Ipswich is a vibrant and culturally diverse county town and regional centre with a strong heritage and the new University of Suffolk on the town's transformed Waterfront.
Ipswich's vibrant arts and culture offer includes numerous festivals and events; three heritage parks; four museums and lots of open spaces make the town one of the greenest in the country; and good transport links make Ipswich a great place to live, work and study.
Ipswich has forged the best of old and new – it is a thriving port and hi-tech and commercial hub. It is also an important centre for public administration, housing local government, health and related activities.
Our working population of over 75,000 consists of a diverse and young workforce benefitting from our training and skills agenda, a compact education quarter, a good mix of schools and a Waterfront Innovation Centre and core STEM subjects.
They come from all backgrounds, bringing a cultural mix that is the envy of many. This is a tightly-knit town proud of its diversity and its achievements.
Ipswich is just over an hour from the capital by train and benefits from road links (for those who still use cars) to the Midlands and the North and is also close to Cambridge, Norwich and Essex.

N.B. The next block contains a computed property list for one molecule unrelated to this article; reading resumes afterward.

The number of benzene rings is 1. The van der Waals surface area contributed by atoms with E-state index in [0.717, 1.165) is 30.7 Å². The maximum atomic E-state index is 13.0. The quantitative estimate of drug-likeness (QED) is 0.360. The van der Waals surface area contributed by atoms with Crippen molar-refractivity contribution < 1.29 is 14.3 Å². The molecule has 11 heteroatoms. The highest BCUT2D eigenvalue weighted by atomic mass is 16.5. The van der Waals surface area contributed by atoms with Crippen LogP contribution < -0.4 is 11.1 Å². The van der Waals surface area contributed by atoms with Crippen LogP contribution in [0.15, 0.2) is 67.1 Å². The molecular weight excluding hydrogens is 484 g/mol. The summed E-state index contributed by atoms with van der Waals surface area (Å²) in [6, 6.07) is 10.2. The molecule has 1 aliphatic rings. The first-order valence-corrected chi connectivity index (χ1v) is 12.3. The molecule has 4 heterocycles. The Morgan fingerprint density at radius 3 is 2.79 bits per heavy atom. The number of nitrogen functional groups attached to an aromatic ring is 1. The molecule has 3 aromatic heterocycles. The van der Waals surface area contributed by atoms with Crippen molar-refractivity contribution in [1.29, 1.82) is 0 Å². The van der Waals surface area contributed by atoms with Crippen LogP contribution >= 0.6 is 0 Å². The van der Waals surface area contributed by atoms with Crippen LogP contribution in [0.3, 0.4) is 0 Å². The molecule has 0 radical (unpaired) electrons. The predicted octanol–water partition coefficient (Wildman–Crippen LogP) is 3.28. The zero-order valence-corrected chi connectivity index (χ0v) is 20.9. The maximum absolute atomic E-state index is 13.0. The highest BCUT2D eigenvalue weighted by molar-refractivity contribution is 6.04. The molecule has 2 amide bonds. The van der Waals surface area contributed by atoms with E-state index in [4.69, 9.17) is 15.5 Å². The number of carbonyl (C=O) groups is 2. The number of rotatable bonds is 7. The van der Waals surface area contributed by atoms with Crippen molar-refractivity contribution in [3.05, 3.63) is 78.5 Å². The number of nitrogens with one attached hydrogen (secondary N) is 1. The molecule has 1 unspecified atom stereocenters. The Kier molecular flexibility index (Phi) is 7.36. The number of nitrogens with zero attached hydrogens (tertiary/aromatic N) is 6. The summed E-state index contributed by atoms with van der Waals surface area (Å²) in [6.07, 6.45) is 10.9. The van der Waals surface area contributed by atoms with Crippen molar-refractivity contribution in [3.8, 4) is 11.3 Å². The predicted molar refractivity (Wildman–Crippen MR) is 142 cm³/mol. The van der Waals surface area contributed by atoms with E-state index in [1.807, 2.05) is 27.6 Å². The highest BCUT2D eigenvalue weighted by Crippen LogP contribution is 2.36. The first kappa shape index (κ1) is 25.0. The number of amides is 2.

Like any urban regional centre, Ipswich also has its challenges, which is why we want to recruit the very best to overcome them.
A few facts and figures:
- The population of Ipswich is more than 147,000. Ipswich grew by 13.9% between 2001 and 2011, which ranks it the 10th (out of 64) fastest growing Primary Urban Area in England.
- Ipswich has 18.3% of the Suffolk population (728,200) and accounts for 27.4% of the population increase for Suffolk since 2011.
- Ipswich is also the engine room of the Suffolk economy, with a larger proportion of working-age adults than the Suffolk average of 63.0% and a younger population.
- Ipswich is increasingly multicultural, with 17.1% of the community from non-white British ethnicities, and more than 70 languages being spoken.
- Ipswich has 15,700 (18.7%) economically inactive residents, which is 4.6% lower than the England average and 4,200 (26.7%) are actively wanting a job.
- The number of people living within the most deprived 20% of areas has risen by 2.5% (3,200) suggesting that Ipswich has become comparatively more deprived since 2007.